Balochistan is located at the eastern edge of the Iranian plateau and in the difficult to define border region between Southwest, Central, and South Asia. It is geographically the largest of the four provinces at 347,190 km² and composes 42% of the total land area of Pakistan. Balochistan province borders Sarhad and Afghanistan in the north, Punjab and Sindh in the east, Iran in the west and Arabian Sea in the South. The population density is very low due to the mountainous terrain and scarcity of water. The southern region is known as Makran. A region in the centre of the province is known as Kalat. The Sulaiman Mountains dominate the northeast corner and the Bolan Pass is a natural route into Afghanistan towards Kandahar. Much of the province south of the Quetta region is sparse desert terrain with pockets of inhabitable towns mostly near rivers and streams. The capital city is Quetta, located in the most densely populated district in the northeast of the province. Quetta is situated in a river valley near the border with Afghanistan, with a road to Kandahar in the northwest. At Gwadar on the coast the Pakistani government is currently undertaking a large project with Chinese help to build a large port. This is being done partially to provide the Pakistan Navy with another base, and to reduce Pakistan's reliance on Karachi and Port Muhammad Bin Qasim, which currently are the only major ports.

Demographics and Society

Balochistan has a population of around 10 million inhabitants. The Baloch numerically dominate the south of the province, while the Pakhtuns are the majority in and around Quetta and the north. Near the Kalat region and other parts of the region the Brahui are a significant presence, while along the coast various Makrani peoples of mixed origins can be found such as the Meds and small groups of descendents of African known as the Habshi, from Hubsh which means Ethiopia in Arabic, can also be found. Persian-speaking Dehwars also live in the Kalat region and further west towards the border with Iran. The major Baloch tribes are: Bugti, Mengal, Marri, Bizenjo, Jamali, etc. In addition, nearly one million Afghan refugees can be found in the province including Pakhtuns, Tajiks, and Hazaras. Sindhi farmers have also moved to the more arable lands in the east especially in Las Bela district. Over 99% of the population is Muslim with Sunni majority and a Shia minority. There are also small Zikri, Hindu and Christian minorities.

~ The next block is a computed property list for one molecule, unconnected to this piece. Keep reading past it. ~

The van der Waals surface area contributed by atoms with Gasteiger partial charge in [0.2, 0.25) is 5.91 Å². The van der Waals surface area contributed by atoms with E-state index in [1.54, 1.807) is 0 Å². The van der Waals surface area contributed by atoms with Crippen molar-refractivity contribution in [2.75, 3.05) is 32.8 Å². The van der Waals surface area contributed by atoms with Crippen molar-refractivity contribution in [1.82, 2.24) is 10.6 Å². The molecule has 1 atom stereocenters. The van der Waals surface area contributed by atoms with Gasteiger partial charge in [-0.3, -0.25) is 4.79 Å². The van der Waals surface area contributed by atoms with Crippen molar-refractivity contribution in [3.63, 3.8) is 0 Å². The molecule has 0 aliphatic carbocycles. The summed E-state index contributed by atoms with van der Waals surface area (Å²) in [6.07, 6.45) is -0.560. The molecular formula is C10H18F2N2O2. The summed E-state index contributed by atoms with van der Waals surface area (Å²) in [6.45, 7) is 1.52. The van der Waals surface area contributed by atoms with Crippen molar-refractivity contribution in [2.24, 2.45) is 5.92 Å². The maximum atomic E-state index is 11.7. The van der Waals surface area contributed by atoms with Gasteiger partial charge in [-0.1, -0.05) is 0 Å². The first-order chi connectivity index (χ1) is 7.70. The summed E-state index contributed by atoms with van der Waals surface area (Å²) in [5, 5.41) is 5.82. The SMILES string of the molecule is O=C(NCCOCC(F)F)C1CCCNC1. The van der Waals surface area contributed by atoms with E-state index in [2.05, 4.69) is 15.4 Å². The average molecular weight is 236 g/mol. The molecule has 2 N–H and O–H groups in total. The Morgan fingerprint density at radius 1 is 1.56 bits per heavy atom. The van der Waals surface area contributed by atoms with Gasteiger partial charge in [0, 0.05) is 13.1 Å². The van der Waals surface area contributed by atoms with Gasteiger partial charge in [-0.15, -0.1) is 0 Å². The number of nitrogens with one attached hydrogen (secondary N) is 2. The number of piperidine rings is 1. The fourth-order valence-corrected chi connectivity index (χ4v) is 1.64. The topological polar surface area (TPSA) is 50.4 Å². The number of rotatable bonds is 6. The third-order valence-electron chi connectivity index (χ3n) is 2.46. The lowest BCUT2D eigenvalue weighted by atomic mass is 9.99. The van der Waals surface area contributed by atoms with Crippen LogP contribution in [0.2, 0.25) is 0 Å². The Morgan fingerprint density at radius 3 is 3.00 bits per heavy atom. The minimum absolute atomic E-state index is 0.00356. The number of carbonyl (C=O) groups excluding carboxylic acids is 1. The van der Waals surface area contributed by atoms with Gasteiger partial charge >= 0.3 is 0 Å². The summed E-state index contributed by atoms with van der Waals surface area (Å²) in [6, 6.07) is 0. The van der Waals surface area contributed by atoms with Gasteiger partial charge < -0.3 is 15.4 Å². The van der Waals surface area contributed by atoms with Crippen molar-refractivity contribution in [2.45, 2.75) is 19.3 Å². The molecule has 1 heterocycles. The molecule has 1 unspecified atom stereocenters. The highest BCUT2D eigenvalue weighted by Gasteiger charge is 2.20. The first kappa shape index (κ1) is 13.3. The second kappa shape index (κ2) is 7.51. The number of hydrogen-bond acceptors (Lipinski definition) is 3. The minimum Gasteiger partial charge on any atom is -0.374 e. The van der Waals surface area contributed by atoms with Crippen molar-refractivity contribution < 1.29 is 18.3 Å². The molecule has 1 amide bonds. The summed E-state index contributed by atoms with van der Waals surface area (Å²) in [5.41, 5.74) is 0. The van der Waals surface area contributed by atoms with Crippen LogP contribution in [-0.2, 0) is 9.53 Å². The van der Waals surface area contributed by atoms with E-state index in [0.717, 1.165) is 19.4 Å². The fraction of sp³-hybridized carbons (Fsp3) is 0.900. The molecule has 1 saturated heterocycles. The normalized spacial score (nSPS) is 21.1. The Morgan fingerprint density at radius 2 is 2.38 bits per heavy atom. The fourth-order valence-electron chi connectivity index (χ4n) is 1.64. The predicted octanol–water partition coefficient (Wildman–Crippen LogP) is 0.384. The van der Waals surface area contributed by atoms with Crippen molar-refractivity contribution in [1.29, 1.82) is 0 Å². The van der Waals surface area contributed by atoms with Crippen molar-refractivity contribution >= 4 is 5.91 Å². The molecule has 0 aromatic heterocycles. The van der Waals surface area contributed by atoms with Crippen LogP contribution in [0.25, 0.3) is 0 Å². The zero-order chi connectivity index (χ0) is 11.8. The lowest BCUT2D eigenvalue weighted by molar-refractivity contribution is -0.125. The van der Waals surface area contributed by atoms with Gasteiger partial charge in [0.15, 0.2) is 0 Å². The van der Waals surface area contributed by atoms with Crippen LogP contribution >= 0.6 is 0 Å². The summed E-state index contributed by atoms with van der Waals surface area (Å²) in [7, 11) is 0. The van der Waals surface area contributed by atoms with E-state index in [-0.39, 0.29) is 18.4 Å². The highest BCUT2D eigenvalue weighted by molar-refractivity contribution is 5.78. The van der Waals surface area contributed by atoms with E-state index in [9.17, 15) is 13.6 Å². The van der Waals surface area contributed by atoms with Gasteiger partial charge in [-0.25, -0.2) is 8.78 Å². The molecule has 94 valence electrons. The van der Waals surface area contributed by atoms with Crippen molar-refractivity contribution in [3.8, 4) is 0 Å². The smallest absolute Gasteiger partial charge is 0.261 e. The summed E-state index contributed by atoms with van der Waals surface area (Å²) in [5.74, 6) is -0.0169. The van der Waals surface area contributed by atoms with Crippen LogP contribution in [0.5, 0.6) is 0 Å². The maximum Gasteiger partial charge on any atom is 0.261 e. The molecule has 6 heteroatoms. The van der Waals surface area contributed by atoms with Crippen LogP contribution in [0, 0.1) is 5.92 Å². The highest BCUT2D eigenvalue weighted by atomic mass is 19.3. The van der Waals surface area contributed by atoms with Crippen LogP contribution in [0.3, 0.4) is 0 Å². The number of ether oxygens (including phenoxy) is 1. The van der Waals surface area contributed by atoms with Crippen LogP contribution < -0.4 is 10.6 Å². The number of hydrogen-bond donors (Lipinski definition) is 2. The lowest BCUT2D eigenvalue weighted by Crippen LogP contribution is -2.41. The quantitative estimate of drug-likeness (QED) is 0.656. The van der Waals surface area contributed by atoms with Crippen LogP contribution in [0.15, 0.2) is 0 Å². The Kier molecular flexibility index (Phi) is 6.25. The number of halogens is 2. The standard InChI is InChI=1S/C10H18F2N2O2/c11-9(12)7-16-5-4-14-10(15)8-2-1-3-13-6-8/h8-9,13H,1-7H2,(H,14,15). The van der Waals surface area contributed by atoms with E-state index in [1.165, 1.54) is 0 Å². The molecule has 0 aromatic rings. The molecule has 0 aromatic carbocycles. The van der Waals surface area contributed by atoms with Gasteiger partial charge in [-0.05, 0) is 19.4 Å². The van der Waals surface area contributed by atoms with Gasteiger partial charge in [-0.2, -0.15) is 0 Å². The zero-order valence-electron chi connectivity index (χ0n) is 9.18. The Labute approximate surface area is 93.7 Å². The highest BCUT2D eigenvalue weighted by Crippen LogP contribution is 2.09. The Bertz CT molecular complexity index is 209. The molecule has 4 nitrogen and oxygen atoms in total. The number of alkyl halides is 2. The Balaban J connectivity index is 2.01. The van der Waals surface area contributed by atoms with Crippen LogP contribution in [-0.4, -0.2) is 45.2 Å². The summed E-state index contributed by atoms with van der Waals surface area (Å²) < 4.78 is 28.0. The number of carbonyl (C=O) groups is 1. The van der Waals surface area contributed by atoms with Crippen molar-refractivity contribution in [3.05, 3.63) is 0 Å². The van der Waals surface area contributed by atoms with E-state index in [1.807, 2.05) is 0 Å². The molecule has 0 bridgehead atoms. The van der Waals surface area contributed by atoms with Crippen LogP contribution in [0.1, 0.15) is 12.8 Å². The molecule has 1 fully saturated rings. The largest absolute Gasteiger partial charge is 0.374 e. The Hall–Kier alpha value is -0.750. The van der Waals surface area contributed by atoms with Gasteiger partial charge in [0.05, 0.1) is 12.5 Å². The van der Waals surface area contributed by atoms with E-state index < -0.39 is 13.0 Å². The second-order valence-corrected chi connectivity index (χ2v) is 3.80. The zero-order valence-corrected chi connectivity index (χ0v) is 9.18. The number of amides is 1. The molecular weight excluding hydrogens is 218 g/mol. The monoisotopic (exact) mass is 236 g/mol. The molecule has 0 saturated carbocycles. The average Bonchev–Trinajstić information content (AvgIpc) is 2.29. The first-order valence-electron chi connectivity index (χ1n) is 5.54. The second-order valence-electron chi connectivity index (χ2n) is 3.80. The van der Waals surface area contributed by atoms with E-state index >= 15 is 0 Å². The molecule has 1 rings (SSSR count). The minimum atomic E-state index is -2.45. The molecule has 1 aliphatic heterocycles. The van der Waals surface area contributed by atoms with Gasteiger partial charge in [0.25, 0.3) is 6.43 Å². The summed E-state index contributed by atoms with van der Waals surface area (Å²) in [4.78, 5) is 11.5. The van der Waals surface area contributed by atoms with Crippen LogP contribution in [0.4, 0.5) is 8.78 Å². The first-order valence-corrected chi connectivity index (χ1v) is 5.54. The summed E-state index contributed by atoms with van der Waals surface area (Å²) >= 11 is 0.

Economy

The economy of the province is largely based upon the production of natural gas, coal and minerals. The province's natural resources significantly help to meet the energy needs of Pakistan as a whole, but mainly benefit Pakhtun mine workers than the more nomadic Baloch. Infrastructure outside of Quetta is still in development as is the province as a whole. Tourism remains limited but has increased due to the exotic appeal of the province. Limited farming in the east as well as fishing along the Arabian Sea coastline are other forms of income and sustenance for the local populations. Due to the tribal lifestyle of many Baloch and Brahui, animal husbandry is important as are trading bazaars found throughout the province.Though the province remains underdeveloped, changes are coming as plans for pipelines running from Iran and as well Central Asian pipelines are all envisioned to be built in Balochistan.

Districts

Awaran
Barkhan
Bolan
Chagai
Dera Bugti
Gwadar
Jafarabad
Jhal Magsi
Kalat
Kharan
Kohlu
Khuzdar
Qilla Abdullah
Qilla Saifullah
Lasbela
Loralai
Mastung
Musakhel
Nasirabad
Panjgur
Pishin
Quetta
Sibi
Turbat or Kech
Zhob
Ziarat

 

 

 

 

 

 

Page last updated: Sunday, February 12, 2006 10:28:01 -0500